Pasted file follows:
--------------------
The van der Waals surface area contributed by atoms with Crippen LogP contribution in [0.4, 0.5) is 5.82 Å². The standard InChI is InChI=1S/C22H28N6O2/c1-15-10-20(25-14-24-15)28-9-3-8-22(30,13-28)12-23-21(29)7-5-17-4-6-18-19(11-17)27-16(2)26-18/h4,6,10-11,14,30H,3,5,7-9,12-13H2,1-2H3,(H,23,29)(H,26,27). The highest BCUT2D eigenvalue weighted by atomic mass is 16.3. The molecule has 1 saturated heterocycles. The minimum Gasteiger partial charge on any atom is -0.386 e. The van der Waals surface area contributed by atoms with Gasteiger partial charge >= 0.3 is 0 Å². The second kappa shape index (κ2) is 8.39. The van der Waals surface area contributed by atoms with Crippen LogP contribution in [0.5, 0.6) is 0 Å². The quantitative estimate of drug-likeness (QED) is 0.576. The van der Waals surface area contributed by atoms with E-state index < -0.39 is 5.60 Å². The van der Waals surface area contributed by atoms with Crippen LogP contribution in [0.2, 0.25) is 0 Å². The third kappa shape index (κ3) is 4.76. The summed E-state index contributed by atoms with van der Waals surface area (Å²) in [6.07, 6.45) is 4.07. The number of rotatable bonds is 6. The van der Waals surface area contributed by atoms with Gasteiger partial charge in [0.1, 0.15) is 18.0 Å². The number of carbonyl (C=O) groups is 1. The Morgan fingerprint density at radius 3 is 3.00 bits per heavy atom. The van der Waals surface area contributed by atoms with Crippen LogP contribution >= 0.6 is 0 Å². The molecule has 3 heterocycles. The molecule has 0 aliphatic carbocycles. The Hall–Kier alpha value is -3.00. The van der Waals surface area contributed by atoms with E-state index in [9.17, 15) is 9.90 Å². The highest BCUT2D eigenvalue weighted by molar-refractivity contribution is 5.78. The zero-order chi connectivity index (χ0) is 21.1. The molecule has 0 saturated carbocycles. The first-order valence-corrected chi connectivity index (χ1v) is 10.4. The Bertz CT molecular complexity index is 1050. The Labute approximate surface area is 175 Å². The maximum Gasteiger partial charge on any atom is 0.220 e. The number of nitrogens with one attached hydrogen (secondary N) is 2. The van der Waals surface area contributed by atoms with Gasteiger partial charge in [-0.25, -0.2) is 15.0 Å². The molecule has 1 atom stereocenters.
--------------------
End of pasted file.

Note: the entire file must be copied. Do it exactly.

The van der Waals surface area contributed by atoms with Crippen LogP contribution in [0.4, 0.5) is 5.82 Å². The standard InChI is InChI=1S/C22H28N6O2/c1-15-10-20(25-14-24-15)28-9-3-8-22(30,13-28)12-23-21(29)7-5-17-4-6-18-19(11-17)27-16(2)26-18/h4,6,10-11,14,30H,3,5,7-9,12-13H2,1-2H3,(H,23,29)(H,26,27). The highest BCUT2D eigenvalue weighted by atomic mass is 16.3. The molecule has 1 saturated heterocycles. The minimum Gasteiger partial charge on any atom is -0.386 e. The van der Waals surface area contributed by atoms with Gasteiger partial charge >= 0.3 is 0 Å². The second kappa shape index (κ2) is 8.39. The van der Waals surface area contributed by atoms with Crippen LogP contribution in [0.5, 0.6) is 0 Å². The quantitative estimate of drug-likeness (QED) is 0.576. The van der Waals surface area contributed by atoms with E-state index < -0.39 is 5.60 Å². The van der Waals surface area contributed by atoms with Crippen LogP contribution in [0.2, 0.25) is 0 Å². The third kappa shape index (κ3) is 4.76. The summed E-state index contributed by atoms with van der Waals surface area (Å²) in [6.07, 6.45) is 4.07. The number of rotatable bonds is 6. The van der Waals surface area contributed by atoms with Gasteiger partial charge in [0.1, 0.15) is 18.0 Å². The number of carbonyl (C=O) groups is 1. The Morgan fingerprint density at radius 3 is 3.00 bits per heavy atom. The van der Waals surface area contributed by atoms with Crippen LogP contribution >= 0.6 is 0 Å². The molecule has 3 heterocycles. The molecule has 0 aliphatic carbocycles. The Hall–Kier alpha value is -3.00. The van der Waals surface area contributed by atoms with E-state index in [9.17, 15) is 9.90 Å². The highest BCUT2D eigenvalue weighted by molar-refractivity contribution is 5.78. The zero-order chi connectivity index (χ0) is 21.1. The molecule has 0 saturated carbocycles. The first-order valence-corrected chi connectivity index (χ1v) is 10.4. The Bertz CT molecular complexity index is 1050. The Labute approximate surface area is 175 Å². The maximum Gasteiger partial charge on any atom is 0.220 e. The number of nitrogens with one attached hydrogen (secondary N) is 2. The van der Waals surface area contributed by atoms with Gasteiger partial charge in [-0.25, -0.2) is 15.0 Å². The molecule has 1 atom stereocenters.